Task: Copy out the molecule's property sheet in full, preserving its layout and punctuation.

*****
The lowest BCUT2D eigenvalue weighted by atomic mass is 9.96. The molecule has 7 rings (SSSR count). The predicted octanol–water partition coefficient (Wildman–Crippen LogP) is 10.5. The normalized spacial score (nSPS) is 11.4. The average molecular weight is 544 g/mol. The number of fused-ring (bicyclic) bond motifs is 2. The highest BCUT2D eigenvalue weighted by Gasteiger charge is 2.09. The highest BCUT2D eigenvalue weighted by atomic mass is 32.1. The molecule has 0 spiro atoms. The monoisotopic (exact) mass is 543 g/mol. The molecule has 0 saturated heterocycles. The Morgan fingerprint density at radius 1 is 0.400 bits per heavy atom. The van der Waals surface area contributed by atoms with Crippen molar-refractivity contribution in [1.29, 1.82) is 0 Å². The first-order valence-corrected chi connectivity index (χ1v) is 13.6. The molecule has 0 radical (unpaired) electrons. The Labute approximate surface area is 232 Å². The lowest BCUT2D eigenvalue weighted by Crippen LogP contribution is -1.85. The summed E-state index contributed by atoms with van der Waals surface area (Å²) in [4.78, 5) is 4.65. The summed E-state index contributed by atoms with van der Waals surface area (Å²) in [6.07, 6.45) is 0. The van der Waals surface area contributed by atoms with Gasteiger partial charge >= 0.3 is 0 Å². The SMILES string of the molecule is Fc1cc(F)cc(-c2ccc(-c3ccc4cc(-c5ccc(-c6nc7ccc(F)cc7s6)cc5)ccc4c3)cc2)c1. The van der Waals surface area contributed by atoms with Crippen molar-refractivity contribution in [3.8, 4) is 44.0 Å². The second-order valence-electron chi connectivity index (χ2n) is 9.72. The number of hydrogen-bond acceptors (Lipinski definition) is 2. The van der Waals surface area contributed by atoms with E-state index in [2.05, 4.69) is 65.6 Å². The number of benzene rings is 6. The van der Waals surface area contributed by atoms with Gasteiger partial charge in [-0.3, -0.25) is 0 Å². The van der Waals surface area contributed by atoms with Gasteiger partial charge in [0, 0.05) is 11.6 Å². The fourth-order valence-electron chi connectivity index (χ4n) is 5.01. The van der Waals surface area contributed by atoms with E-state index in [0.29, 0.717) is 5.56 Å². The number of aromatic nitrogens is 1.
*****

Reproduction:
The lowest BCUT2D eigenvalue weighted by atomic mass is 9.96. The molecule has 7 rings (SSSR count). The predicted octanol–water partition coefficient (Wildman–Crippen LogP) is 10.5. The normalized spacial score (nSPS) is 11.4. The average molecular weight is 544 g/mol. The number of fused-ring (bicyclic) bond motifs is 2. The highest BCUT2D eigenvalue weighted by Gasteiger charge is 2.09. The highest BCUT2D eigenvalue weighted by atomic mass is 32.1. The molecule has 0 spiro atoms. The monoisotopic (exact) mass is 543 g/mol. The molecule has 0 saturated heterocycles. The Morgan fingerprint density at radius 1 is 0.400 bits per heavy atom. The van der Waals surface area contributed by atoms with Crippen molar-refractivity contribution in [1.29, 1.82) is 0 Å². The first-order valence-corrected chi connectivity index (χ1v) is 13.6. The molecule has 0 radical (unpaired) electrons. The Labute approximate surface area is 232 Å². The lowest BCUT2D eigenvalue weighted by Crippen LogP contribution is -1.85. The summed E-state index contributed by atoms with van der Waals surface area (Å²) in [4.78, 5) is 4.65. The summed E-state index contributed by atoms with van der Waals surface area (Å²) in [6.07, 6.45) is 0. The van der Waals surface area contributed by atoms with Gasteiger partial charge >= 0.3 is 0 Å². The SMILES string of the molecule is Fc1cc(F)cc(-c2ccc(-c3ccc4cc(-c5ccc(-c6nc7ccc(F)cc7s6)cc5)ccc4c3)cc2)c1. The van der Waals surface area contributed by atoms with Crippen molar-refractivity contribution in [3.8, 4) is 44.0 Å². The second-order valence-electron chi connectivity index (χ2n) is 9.72. The number of hydrogen-bond acceptors (Lipinski definition) is 2. The van der Waals surface area contributed by atoms with E-state index in [2.05, 4.69) is 65.6 Å². The number of benzene rings is 6. The van der Waals surface area contributed by atoms with Gasteiger partial charge in [-0.3, -0.25) is 0 Å². The van der Waals surface area contributed by atoms with Gasteiger partial charge in [0, 0.05) is 11.6 Å². The fourth-order valence-electron chi connectivity index (χ4n) is 5.01. The van der Waals surface area contributed by atoms with E-state index in [0.29, 0.717) is 5.56 Å². The number of aromatic nitrogens is 1.